Nahum Sokolow

1 Fanny Fern Andrews, The Holy Land Under Mandate , (New York: Houghton Miflin Company, 1931), 283-284
2 Chaim Weizmann, Trial and Error , (New York: Harper and Brothers, 1949), 191
3 http://www.diplomatie.gouv.fr/fr/IMG/jpg/20-35.jpg

Le Secrétaire Général des Affaires Etrangères

à Monsieur Sokolof

Paris, 4 Juin 1917

Vous avez bien voulu m'exposer le projet auquel vous consacrez vos efforts et qui a pour objet de developper la colonisation israélite au Palestine. Vous estimez que si les circonstances le permittent et l'indépendance des Lieux Saints étant assurée d'autre part, ce serait fair oeuvre de justice et de réparation que d'aider à la renaissance, par la protection des Puissances alliés, de la nationalité juive, sur cette terre d'où le peuple d'Isräel a été chassé il y a tant de siécles.

Le Gouvernement français qui est entré dans la présente guerre pour défendre un peuple injustement attaqué et qui poursuit la lutte pour assurer le triomphe du droit sur la force; ne peut éprouver que de la sympathie pour votre cause dont le triomphe est lié à celui des alliés.

Je suis heureux de vous en donner ici l'assurance.

D.G.

British and Zionist flags near an Arab village.  Probably taken in the 1920's.
From the Matson Collection

With a symbolism that wouldn't be lost on any Arab passerby, the British and Zionist flags fly near an Arab village. The photo was probably taken during the twenties.

Are We Never to Have Adventures?

It's obvious that Arthur Balfour wasn't essential to bringing the declaration in favor of a Jewish national home in Palestine into being, yet he was the member of the British Cabinet most sympathetic to Zionism, and it's instructive to have some idea of his thinking.

Balfour came from an ancient Scottish family, was educated at Eton and Trinity College, Cambridge, and held a number of important posts before becoming Prime Minister in 1902, as a member of the Conservative Party. In 1917, at the time of the Balfour Declaration, he was Foreign Secretary under Lloyd George.1

One of his biographers, Ruddock MacKay, traces his views on Zionism to his religious philosopy. To Balfour, the relationship between man and the God of the Bible was the source of knowledge, beauty, and morality, and to the extent that his own Christian religion had its roots in Judaism, he was sympathetic to Jewish perspectives.2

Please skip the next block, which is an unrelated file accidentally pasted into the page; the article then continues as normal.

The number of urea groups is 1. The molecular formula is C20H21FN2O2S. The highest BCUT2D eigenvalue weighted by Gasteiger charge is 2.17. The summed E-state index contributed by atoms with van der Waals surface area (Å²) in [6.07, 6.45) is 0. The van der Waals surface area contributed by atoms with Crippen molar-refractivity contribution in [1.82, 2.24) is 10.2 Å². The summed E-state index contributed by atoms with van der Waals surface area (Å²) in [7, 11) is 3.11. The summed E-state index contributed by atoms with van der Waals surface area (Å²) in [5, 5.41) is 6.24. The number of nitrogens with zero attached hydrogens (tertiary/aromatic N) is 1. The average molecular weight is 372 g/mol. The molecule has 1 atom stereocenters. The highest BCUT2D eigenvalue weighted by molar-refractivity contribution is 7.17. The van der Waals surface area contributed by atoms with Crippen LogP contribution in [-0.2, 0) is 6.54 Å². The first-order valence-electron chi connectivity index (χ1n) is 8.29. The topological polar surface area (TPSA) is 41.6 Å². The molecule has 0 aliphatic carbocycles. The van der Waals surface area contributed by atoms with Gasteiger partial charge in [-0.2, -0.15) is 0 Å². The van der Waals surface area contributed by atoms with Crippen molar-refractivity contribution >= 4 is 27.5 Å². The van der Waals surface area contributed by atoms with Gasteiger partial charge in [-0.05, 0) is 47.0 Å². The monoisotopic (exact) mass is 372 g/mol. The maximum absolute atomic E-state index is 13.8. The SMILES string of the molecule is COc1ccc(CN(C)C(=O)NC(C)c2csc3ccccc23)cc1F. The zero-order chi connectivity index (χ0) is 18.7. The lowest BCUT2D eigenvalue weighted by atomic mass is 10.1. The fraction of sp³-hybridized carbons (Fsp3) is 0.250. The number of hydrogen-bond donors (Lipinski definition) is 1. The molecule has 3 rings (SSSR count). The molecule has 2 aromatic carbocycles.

As to the ideas of Zionism itself, like the Zionists, he thought in terms of what Jewish qualities and resources might do with Palestine, and seemed to overlook the fate of its Arab inhabitants. In a speech to a 1920 Zionist rally in the Albert Hall, he described Palestine's potential:3

But what are the requisites of such development in Palestine as may accommodate an important section of the great race I am addressing?....One is skill, knowledge, perseverance, enterprise; the other is capital, and I am perfectly convinced that when you are talking of the Jews you will find no want of any one of these requisites...

In 1922, when the voices of Palestinian Arabs had begun to be heard in Britain, Balfour maintained his defense of the Mandate in Palestine:

I do not deny that this is an adventure. Are we never to have adventures? Are we never to try new experiments?... Surely, it is in order that we may send a message to every land where the Jewish race has been scattered, a message which will tell them that Christendom is not oblivious of their faith, is not unmindful of the service they have rendered to the great religions of the world...4

1 Balfour, Arthur James Balfour, First Earl of, Chambers Biographical Dictionary (Bio Ref Bank)
2 Mackay, Rudock F., Balfour, Intellectual Statesman, (Oxford: Oxford University Press, 1985), 316
3 Balfour, Arthur James, Opinions and Arguments, (London, 1927), 234-235, quoted in Mackay, 317
4 Balfour, 248, quoted in Mackay, 318

D.G.